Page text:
Some further reactions to George Lakoff at the LSE

I live blogged Professor Lakoff’s discussion at the LSE yesterday. There can be no doubting the importance of his body of work, and the huge influence it has had on politics generally and American politics in particular. Certainly, the study of metaphors and their seeming power poses a huge challenge to more rational perspectives on political life and debate, and I mean that both in the Antony Downs and Jurgen Habermas sense of the term rational.

Indeed, for me Professor Lakoff’s view of emotion in politics was perhaps the most striking idea he offered last night, in that it amounted to almost a post-revisionist perspective on the relationship between rationality and emotion. As you can see from the liveblog, Lakoff was highly critical of enlightenment views of rationality. This is not a wholly unique perspective. Many scholars focusing on deliberation (such as John Dryzek, for example) have argued that an overly prescriptive definition of “good” deliberation, which excludes emotions such as anger and humour is not very helpful. But where Lakoff took this a step further was in drawing on research from the field of neuro-science, and in particular arguing that because of the way the human brain is wired, the distinction between rationality and emotion is false. Put another way: if you take away people’s emotion, they do not become wholly rational. In reality, rationality and emotion are wholly symbiotic. This is a very challenging insight for political scientist used to arguing about the relative merits of rational and emotional debate.

I was left with more questions on the relationship between metaphor and ideology. Perhaps Professor Lakoff’s most famous idea is derived from two models of the family and how they relate to political world views. There is the nurturing family, where the assumption is that parents are equals and seek to bring out the best traits in their offspring, who they assume to be inherently good. This view is equated with progressive and liberal thought. Alternatively, there is the family model based on the strong and domineering father-figure, who commands his children, assuming them to be unruly and misguided. Only if they follow his instructions they can then be reformed. If they do not, they are guilty of a moral failing and the family’s moral responsibility ceases. This metaphor is associated with a conservative political worldview.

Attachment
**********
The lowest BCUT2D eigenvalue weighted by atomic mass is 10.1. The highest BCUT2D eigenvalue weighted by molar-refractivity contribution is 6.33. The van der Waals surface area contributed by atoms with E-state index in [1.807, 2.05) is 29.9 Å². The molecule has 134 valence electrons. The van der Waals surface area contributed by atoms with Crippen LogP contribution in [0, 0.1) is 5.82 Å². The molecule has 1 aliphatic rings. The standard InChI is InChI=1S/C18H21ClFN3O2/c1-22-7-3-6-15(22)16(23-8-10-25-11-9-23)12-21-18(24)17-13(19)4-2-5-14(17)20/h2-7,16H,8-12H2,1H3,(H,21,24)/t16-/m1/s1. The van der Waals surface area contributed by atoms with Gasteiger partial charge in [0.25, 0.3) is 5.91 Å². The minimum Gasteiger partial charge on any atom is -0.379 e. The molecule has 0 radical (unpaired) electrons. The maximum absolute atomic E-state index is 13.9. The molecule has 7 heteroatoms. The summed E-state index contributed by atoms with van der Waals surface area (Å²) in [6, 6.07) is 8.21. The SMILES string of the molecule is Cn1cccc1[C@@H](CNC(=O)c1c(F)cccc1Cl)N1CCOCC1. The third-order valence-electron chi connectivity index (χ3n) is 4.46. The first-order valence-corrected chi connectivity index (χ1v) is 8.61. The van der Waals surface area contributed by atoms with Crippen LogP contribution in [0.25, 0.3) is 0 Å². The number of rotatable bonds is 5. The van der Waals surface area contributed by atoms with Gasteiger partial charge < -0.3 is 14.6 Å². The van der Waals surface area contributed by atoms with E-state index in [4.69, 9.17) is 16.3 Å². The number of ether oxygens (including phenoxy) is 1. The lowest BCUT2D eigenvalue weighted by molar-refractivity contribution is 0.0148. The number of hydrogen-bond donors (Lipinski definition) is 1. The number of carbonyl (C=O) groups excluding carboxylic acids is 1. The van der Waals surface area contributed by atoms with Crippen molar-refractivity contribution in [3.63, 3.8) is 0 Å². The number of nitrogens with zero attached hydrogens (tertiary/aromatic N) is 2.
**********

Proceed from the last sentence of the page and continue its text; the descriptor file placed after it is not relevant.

But there is a great tension in these metaphors and their political ramifications, I felt. On the one hand, Professor Lakoff was keen to stress the permanent and geographically non-limited spread of metaphors (the examples given in the lecture were the link between increase and up, and affection and warmth). The reason is that metaphors are grounded in lived experiences, constantly creating and solidifying those neural-networks. In contrast though, the ideological consequences of the family metaphors are clearly grounded in the recent American experience of the past thirty years or so. These metaphors become far more problematic if we consider different strands of conservative thought, for example. How, for instance, would we think of Bismark? A stern father-figure, certainly, but also the founder of the modern welfare state model. Harold Macmillan presents another interesting challenge, as his ideology was the very model of conservative paternalism, but has no relationship to harshness of the contemporary US right. Even Richard Nixon, who might be regarded as the founder of the modern US conservative movement is a problematic figure. His administration fits well with the model in someways, but also attempted to expand healthcare greatly.

This leads to a broader question about the family metaphor and ideology: what is in the service of what? Put another way, does the metaphor shape the ideology, or does the ideology employ the metaphor, or are both these processes occurring at once?

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